On March 15, 2016, Manitoba gave royal assent to
legislation that will provide employees who are victims of
domestic violence with both paid and unpaid leave from work. Titled
The Employment Standards Code Amendment Act (Leave for Victims
of Domestic Violence, Leave for Serious Injury or Illness and
Extension of Compassionate Care Leave) (the "Act"),
the law is the first of its kind in Canada.
The purpose of the Act is to assist victims of domestic violence
in getting medical attention for themselves or their child,
accessing victim services or professional counseling, moving
temporarily or permanently, and obtaining legal or law enforcement
assistance. The paid and unpaid leave provided for in the Act may
only be used by employees for these purposes.
Under the Act, victims are able to take up to five days paid
leave. Additionally, they may also take an unpaid leave of up to 10
days intermittently or in a continuous period, as well as up to 17
weeks in one continuous period. The 10 days could be used as needed
throughout the year for medical or legal appointments, while the 17
weeks could be used to move into a new home or to recover from a
violent incident or relationship.
To be eligible for this leave, the employee must have been
employed for at least 90 days and must be a victim of domestic
abuse as defined in the Manitoba Domestic Violence and Stalking
Act, which includes experiencing threatened or actual bodily
harm, sexual assault, confinement, and psychological or emotional
Employers are entitled to "reasonable verification" of
the necessity of the leave. While there is no guidance in the
legislation as to what might constitute reasonable verification,
proof of Court proceedings or medical notes for the employee or
their children will likely suffice. Employers must maintain
confidentiality in respect of all matters relating to an
Ontario has prepared similar
legislation, which passed second reading in the Legislative
Assembly of Ontario on March 10, 2016 and was referred to Standing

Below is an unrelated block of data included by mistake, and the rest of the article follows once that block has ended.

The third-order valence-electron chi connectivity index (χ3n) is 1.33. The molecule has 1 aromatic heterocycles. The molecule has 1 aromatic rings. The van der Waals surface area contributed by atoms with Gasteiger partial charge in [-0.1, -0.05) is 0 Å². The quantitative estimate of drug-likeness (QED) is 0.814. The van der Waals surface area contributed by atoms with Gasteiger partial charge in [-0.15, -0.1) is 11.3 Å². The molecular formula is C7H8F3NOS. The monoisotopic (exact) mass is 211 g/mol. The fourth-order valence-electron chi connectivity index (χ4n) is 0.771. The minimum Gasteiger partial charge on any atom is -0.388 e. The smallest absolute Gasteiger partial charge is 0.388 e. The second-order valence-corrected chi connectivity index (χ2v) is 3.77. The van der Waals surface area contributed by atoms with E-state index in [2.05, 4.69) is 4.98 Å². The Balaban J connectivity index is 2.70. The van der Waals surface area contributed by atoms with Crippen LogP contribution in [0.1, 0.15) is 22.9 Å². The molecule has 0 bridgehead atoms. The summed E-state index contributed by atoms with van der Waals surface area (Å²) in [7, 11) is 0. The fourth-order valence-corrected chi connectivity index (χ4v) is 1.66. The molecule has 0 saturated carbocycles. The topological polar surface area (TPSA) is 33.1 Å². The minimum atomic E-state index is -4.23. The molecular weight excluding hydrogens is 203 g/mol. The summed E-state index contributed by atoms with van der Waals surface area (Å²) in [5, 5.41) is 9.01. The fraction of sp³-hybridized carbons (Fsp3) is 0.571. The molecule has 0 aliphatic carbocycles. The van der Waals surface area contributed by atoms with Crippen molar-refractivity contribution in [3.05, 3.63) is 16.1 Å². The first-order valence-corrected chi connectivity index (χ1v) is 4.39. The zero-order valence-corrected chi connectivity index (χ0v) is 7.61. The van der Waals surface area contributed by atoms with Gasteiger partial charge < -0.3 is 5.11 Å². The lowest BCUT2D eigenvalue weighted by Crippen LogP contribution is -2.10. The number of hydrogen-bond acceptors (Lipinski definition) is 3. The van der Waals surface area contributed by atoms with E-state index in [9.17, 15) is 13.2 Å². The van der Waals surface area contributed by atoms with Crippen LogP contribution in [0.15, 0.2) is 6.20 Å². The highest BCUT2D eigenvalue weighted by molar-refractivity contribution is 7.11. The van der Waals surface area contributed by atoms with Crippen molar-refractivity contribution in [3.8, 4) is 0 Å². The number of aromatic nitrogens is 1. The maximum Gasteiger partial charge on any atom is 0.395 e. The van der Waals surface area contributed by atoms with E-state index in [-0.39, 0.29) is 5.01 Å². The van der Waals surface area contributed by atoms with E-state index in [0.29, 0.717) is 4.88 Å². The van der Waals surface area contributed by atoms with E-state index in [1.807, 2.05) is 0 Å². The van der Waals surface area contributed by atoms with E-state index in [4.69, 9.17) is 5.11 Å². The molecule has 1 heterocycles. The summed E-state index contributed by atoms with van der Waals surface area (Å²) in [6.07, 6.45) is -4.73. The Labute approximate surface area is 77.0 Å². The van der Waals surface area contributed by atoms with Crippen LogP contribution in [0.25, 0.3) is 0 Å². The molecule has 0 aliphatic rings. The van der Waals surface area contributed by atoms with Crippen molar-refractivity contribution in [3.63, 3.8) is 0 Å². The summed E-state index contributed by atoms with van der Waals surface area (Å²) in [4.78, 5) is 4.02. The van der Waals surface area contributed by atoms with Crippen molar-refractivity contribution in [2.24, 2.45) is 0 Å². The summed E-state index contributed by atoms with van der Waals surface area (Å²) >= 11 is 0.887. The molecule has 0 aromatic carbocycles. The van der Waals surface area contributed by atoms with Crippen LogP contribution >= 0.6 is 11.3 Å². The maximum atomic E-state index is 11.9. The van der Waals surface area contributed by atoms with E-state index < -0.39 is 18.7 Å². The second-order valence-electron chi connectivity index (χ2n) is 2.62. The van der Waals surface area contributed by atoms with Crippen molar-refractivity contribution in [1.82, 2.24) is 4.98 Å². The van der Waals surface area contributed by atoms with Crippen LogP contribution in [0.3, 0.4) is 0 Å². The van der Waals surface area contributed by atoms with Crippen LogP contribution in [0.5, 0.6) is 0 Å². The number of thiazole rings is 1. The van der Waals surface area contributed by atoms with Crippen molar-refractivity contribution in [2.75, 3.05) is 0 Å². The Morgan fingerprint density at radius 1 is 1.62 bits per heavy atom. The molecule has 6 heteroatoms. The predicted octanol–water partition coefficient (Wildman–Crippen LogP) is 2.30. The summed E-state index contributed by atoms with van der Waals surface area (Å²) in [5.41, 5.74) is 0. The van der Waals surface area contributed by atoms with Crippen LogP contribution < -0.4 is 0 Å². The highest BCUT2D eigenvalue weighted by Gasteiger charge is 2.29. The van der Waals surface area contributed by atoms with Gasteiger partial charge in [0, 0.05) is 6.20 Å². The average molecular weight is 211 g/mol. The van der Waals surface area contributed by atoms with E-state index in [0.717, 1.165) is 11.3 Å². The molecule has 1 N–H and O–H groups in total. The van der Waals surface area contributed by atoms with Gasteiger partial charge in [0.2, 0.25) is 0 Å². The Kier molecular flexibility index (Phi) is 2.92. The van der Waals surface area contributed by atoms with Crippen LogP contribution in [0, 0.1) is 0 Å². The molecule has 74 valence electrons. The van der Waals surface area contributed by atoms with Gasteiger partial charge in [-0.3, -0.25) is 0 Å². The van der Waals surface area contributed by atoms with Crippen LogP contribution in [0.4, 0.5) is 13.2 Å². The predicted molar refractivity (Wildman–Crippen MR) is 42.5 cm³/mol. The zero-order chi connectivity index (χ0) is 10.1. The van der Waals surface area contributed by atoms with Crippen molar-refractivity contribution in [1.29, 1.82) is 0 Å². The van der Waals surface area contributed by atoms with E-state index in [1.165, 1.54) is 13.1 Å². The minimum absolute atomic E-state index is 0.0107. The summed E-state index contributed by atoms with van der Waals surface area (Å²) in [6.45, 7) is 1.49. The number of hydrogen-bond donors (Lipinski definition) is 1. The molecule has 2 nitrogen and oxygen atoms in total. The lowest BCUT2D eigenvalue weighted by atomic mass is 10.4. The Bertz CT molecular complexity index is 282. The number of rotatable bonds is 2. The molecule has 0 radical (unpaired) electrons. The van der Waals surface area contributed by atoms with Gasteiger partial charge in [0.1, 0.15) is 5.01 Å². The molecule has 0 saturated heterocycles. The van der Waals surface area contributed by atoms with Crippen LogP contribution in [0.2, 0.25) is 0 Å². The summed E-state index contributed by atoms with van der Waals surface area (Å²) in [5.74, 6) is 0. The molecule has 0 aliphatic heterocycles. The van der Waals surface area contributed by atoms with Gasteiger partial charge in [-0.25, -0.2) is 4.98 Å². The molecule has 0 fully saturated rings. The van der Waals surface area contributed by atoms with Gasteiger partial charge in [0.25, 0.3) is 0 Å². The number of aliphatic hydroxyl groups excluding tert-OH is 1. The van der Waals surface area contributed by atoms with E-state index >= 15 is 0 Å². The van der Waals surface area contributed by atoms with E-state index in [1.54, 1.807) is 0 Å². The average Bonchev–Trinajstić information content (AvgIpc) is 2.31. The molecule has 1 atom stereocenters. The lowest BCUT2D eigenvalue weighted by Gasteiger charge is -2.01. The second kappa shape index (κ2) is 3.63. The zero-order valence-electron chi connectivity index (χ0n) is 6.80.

Committee on Justice Policy for further study. If passed, employees
would have access to 10 days of annual paid leave and an
unspecified period of unpaid leave if they or their child
experience domestic or sexual violence. Further, the legislation
also requires employers to reasonably accommodate employees who
have been threatened with domestic abuse or who have experienced
such abuse with modified hours of work or an alternate
Employers in Manitoba may face issues with the collection of
evidence for domestic abuse leave. Employees who require the leave
are unlikely to want to share such personal information.
Additionally, this sort of personal information is of the most
sensitive nature, as it combines medical evidence with
personal/relationship information. We hope that the government may
provide further guidelines as to the scope of evidence employers
may collect from employees.
Although the Manitoba and Ontario laws only affect employers and
employees in those provinces, it appears there is a general social
trend towards supporting legislative pressure on employers to allow
leave for victims of domestic abuse. As such, it is possible that
other provinces may soon follow suit.
The content of this article is intended to provide a general
guide to the subject matter. Specialist advice should be sought
about your specific circumstances.
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Unfortunately, reasonable accommodation for employees in the workplace continues to be the source of significant litigation and even today we continue to see outrageous examples of employers behaving badly.
We are now beginning to see reported cases involving charges and subsequent fines laid against employers for failing to provide information, instruction and supervision to protect a worker from workplace violence.
On October 13, 2016, the Supreme Court of Canada denied leave to appeal an Ontario Court of Appeal decision which ordered an employer to pay a former employee 37 months of salary and benefits following termination.
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